With Hurricane Sally making landfall and with recent rolling power outages due to the Arizona and California wildfires, you may be wondering what to do in the event you are left without power. Here are some tips from On Q Financial, Inc. on how to prepare when you might lose electricity in your home!
Follow Government Guidelines
In an emergency, federal or local governments will issue guidelines to their citizens to ensure their safety. Before following any tips in this article, find out if there are any emergency orders for your area, such as evacuation orders. Your safety is the number one priority even above your home. Make sure you take heed of any government recommendations.
Will You Stay in Your Home?
If there are no evacuation recommendations, and you will be staying in your home, or if you have been informed, your area will be participating in “rolling blackouts,” your first instinct may be to stockpile supplies.
Should You Be Stockpiling?
In general, you will not need to stockpile or hoard any supplies. In the case of a shelter-in-place order, you may not be able to keep your regular grocery schedule, so the U.S. Department of Homeland Security recommends keeping at least three days’ worth of food and water in your home at all times.
Most important is not to “panic buy.” As we all experienced during the initial scare of the COVID-19 pandemic, people gravitated towards items that made them more comfortable such as toilet paper. But as we also saw, the supply chain, although strained, never failed, and grocery stores continued stocking their shelves. What about the food already in your home, you ask? Won’t food in your fridge spoil in an extended power outage?
What to Do with Cold and Frozen Foods
Fridges and freezers will keep their temperature for a few hours if kept sealed. If you know the blackout will only be for a couple of hours, you may not need to move your food out of your fridge. However, if you keep a lot of frozen or cold foods that would expire if left at room temperature for extended periods, you may want to invest in an emergency freezer that plugs into your car. Though, for most households, a couple of ice chests would be sufficient to keep food safe in a blackout event. You may also want to prioritize eating that food first before digging into the rest of your stock!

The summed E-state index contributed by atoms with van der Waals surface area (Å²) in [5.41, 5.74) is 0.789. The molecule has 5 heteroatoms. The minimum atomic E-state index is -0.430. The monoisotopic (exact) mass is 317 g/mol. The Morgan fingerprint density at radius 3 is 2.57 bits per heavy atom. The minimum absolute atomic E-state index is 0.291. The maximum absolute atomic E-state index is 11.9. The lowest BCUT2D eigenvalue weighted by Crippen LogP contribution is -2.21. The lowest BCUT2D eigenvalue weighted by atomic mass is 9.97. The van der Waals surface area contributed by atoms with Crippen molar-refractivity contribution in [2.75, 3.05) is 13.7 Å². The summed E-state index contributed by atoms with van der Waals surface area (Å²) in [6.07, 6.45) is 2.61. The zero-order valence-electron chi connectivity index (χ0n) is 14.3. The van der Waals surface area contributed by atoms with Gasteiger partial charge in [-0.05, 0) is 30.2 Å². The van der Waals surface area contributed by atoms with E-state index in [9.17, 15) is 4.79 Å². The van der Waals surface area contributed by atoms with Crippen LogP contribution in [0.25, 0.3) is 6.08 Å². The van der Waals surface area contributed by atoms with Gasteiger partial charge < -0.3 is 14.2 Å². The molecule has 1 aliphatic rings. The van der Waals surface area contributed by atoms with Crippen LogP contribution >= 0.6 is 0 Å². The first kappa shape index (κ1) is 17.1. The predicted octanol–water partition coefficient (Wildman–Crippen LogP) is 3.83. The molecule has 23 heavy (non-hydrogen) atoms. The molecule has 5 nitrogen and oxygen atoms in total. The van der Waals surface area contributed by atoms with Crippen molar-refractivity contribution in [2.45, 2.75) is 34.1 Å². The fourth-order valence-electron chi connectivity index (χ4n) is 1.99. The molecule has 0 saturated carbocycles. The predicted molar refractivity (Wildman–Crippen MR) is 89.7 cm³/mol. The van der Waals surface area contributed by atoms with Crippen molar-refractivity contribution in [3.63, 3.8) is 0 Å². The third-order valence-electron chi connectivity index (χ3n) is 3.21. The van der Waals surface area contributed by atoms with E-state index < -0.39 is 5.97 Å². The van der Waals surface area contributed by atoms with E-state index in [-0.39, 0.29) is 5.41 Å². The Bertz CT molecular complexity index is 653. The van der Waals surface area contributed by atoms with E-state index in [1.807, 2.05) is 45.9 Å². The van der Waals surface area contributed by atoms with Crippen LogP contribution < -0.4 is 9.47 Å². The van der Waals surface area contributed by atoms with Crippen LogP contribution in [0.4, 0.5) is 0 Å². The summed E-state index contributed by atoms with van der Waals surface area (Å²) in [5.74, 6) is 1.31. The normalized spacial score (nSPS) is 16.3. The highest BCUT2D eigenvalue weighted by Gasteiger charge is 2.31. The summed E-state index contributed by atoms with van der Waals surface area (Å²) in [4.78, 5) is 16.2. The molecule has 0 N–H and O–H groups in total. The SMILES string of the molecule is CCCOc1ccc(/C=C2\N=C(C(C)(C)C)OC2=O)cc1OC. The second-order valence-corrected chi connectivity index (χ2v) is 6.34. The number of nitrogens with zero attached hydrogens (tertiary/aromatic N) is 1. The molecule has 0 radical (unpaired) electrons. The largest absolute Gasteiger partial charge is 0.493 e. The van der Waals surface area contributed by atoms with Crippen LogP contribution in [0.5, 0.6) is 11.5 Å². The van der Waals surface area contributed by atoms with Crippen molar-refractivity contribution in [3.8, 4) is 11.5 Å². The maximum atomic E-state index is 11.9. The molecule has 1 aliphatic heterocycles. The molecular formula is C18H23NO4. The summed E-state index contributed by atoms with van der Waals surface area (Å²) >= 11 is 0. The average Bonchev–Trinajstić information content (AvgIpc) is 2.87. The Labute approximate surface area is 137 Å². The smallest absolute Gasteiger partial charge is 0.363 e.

What Can You Do About Lighting?
Perhaps the most pertinent question when preparing for a blackout is whether you will have a light source. One item that you may want to stock up on year-round is candles. Simple non-scented candles can be found at many dollar stores and can be an excellent light source in a blackout. However, if you have small children or pets, candles can present a fire hazard, so it’s good to keep a few flashlights on hand. Don’t forget to check the flashlights periodically and replace the batteries if needed.
Do You Have Electronic Medical Devices
If you have a medical device that requires electricity, you may want to discuss a power outage plan with your doctor. It may be necessary to have a backup generator or a battery-powered version of your device if available.
What If You Live in Extreme Temperatures?
Extreme temperatures can quickly become dangerous in the event of a power outage. A blackout would likely trigger an evacuation order to a specified location that can be temperature controlled like a school or stadium in these areas. However, if the power outage is limited to a neighborhood or just your home, you may want to reach out to a friend or family member who is not affected and stay with them during the outage. It’s crucial that you not attempt to use a gas stove or heater indoors in extremely cold climates. Heating your home with a gas appliance is extremely dangerous and can cause carbon monoxide poisoning.
What Can You Do During a Blackout?
Many of us rely heavily on electronic devices to keep us entertained, whether smartphones, televisions or computers. For some, being without power for extended periods may seem daunting. But, there are plenty of ways to stay entertained!
Here are some ideas:
⦁ Read a book or magazine
⦁ Play cards or a board game
⦁ Take a walk (if not an emergency)
⦁ Tell stories
⦁ Do some cleaning
⦁ Take a nap
It’s also a good idea to purchase battery backup charges for smart devices and phones and keep them changed during a blackout. Be sure to also unplug necessary devices as returning electricity could cause damage due to a power surge.
Most importantly, you should be prepared before a power outage. Ready.gov has a variety of resources to make sure you are ready for any emergency. You won’t always know when a blackout is coming, so take some precautions now to be prepared for when it does!
On Q Financial, Inc.0921200681Y00000AEdYy